“We look forward to working with world policymakers and thought leaders to move toward a world in which none of these valuable materials are ever wasted,” she said.
Solving the problem
While such hand-wringing studies as the latest from WEF/Ellen MacArthur Foundation sometimes seem to present a desperate problem with rigid and prohibitively expensive solutions, there are plenty of small-scale projects popping up around North America and the world with the potential to stem the tide of the ocean’s plastics problem — and the plastics industry’s losses — with government help.
Cited in the report as an example of a successful program in which industry and governments are working together to recover and recycle plastics in order to keep materials out of the environment, is Multi-Material BC (MMBC), a non-profit organization fully financed by industry to manage residential packaging and printed paper recycling programs in Canada’s British Columbia province.
Though it was the first government in the world to establish a container deposit and recycling system, British Columbia has spent two years reimagining a legacy recovery and recycling system designed for paper, glass, tin and aluminum and better equipping it for plastics, said MMBC Managing Director Allen Langdon. Sorting all containers in one central, high-performing facility rather than investing to retrofit four or five traditional material recovery facilities has saved the province money as well as enabled MMBC to drive efficiencies and start using the 2-year-old system as a platform to engage producers in real-time trials and studies to test packaging innovations.
“What we’ve done is not just the right decision for today but right for 10 years from now,” Langdon said.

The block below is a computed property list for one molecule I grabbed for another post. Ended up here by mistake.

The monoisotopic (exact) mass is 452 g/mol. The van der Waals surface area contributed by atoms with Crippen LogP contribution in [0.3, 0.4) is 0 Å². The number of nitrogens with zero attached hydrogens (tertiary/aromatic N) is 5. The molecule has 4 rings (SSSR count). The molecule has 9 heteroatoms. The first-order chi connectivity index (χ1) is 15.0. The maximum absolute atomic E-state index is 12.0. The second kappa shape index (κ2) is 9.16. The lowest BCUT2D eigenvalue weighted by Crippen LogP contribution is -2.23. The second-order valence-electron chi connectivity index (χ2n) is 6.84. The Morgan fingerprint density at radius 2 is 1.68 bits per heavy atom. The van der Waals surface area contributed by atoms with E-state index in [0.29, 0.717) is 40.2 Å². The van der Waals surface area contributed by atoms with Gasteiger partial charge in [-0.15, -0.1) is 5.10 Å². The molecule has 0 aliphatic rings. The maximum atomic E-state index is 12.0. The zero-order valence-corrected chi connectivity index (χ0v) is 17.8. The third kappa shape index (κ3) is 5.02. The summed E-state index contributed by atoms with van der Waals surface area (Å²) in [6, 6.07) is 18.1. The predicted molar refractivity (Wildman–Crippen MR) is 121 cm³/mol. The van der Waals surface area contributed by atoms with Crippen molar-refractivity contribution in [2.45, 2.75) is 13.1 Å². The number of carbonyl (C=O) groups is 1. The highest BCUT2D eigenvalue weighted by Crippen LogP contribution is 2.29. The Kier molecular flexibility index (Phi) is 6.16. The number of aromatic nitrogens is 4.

“It’s a total paradigm shift from looking at it as a bunch of individual operations to looking at the entire stream it as an entire system,” he said. “But because we now have oversight over the entire system, we can make more rational decisions at every stage.”
Plastic film has been a particular success, he said. It used to end up in mixed bales and be sent overseas, “now we’re able to recycle it reasonably in North America. And a clean stream means a better price, too.”
Now that the paradigm shift has been made, and industry is being dealt in on decision-making and development, the model could be portable, Langdon said.
According to the report, 80 percent of the plastic “leakage” into the oceans is coming from developing countries, particularly in Asia. As overall consumption in developing nations grows, the plastic product and packaging implications seem almost overwhelming — unless it’s viewed by the industry and local governments as an opportunity.
“There are opportunities where there aren’t systems in place already, in developing countries, for them to make a wholesale leap forward and go beyond some of the struggles of the developed world,” Langdon said.
Sister publication PRW contributed to this report.